The first step in planning for your legal career is to make a realistic assessment of your interests and education, as well as your strengths and weaknesses. You must take an honest look at yourself in order to begin to determine whether your strengths and interests mesh with one another.
You must also determine whether your education and experience match up with your career goals. The more you are self aware, the better you will be able to determine whether a particular job is a good fit for both you and the potential employer.
One important criteria you need to determine early in your job search is where you want to live and work once you are out of law school. For summer clerk jobs, this is equally important; many times permanent employment is a function of where you have clerked during law school.
Once you have given some thought to geography, you will want to start looking at firms in that particular area. Obviously, if you are considering a large city, you will have more choices than in a small town. In order to narrow the field, you need to next consider what types of law you believe you will want to practice. Of course you may not know for certain what you want to do with the rest of your life, but you may already know the types of law in which you do not want to practice. It is good to address these issues as early as possible during your law school career. During interviews, be prepared to discuss why you have chosen to live in that particular location.
The next step is to start searching for firms or companies that you believe will match your criteria and career goals. The internet is increasingly the means for conducting an efficient job search. You should definitely check out the website of each firm, corporation or government agency you are interested in working for, if one exists. Other resources include state and local bar associations, the National Association of Law Placement (NALP) Directory, Martindale.com, employer web pages, Westlaw, Lexis, and from the collection of materials in the Law Library and Career Services Library. Links to these and many other career resources are available on the Internet Resources page.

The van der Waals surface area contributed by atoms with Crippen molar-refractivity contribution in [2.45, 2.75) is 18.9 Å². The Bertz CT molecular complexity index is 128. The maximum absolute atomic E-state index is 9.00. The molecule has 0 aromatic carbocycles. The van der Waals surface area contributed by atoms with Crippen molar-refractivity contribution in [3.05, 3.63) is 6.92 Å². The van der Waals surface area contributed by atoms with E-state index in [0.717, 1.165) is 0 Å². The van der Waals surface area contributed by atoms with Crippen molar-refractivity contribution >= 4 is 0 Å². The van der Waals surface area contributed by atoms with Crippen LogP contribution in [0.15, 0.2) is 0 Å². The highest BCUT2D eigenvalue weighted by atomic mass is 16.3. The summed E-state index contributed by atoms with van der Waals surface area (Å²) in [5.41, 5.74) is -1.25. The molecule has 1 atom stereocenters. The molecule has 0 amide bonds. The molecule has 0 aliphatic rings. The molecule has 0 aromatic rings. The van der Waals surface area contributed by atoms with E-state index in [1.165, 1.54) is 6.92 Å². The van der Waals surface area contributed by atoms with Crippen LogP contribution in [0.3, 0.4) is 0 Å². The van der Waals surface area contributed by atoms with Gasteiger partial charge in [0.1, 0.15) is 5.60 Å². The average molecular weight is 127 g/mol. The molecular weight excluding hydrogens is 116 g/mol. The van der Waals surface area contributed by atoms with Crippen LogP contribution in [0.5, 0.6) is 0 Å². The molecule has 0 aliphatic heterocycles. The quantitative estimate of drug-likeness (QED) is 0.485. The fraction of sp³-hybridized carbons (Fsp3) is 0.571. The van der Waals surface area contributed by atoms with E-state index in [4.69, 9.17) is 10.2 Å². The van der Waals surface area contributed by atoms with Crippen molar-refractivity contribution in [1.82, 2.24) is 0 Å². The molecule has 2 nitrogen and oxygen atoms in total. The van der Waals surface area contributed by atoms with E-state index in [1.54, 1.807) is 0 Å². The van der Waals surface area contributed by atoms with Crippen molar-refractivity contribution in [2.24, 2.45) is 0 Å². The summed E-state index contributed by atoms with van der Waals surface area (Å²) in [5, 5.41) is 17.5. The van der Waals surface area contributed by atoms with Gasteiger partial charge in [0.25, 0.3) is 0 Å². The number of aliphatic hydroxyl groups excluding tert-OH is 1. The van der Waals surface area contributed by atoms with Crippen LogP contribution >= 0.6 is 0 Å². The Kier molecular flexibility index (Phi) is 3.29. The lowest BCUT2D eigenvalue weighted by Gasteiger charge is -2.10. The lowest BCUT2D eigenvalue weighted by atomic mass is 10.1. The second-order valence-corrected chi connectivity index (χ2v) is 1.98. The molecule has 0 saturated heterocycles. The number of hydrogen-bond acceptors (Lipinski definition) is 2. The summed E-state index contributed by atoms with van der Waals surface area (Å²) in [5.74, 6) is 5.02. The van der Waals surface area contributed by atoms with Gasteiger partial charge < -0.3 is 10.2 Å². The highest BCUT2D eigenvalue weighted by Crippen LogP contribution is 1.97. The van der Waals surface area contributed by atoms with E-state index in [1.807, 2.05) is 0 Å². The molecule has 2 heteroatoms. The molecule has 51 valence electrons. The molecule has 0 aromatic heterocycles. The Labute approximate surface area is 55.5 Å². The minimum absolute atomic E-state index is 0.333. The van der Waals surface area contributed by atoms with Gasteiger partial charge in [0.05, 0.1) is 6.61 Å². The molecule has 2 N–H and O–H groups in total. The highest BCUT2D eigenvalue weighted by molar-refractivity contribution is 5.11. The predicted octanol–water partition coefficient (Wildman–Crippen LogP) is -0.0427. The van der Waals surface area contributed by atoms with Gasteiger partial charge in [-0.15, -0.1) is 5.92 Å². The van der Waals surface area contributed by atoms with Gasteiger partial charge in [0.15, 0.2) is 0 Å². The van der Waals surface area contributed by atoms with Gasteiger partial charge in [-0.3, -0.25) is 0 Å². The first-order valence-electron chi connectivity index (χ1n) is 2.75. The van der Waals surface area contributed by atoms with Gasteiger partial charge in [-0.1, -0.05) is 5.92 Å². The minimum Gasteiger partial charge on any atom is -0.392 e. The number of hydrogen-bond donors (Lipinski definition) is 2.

After you have completed the necessary self-analysis to determine where you want to work and have developed a list of target employers, it's time to draft your resume and cover letter. Make certain that you customize your resume and cover letter to fit the employer to whom you are sending it. For more information about drafting cover letters and resumes, check out the Resumes, Cover Letters & Interviewing page.
Be sure that you begin this process early. For first year students looking for summer clerkships or externships, this means during the winter break and continuing throughout the spring semester. Second year students should consider beginning their search for a summer clerkship after second year during the preceding fall semester, and continuing throughout the rest of the year. Third year students seeking permanent employment should begin as early as August before their third year, and continue throughout the year. Of course, many third year students obtain permanent employment as a result of job searches and clerkships after their first and second years.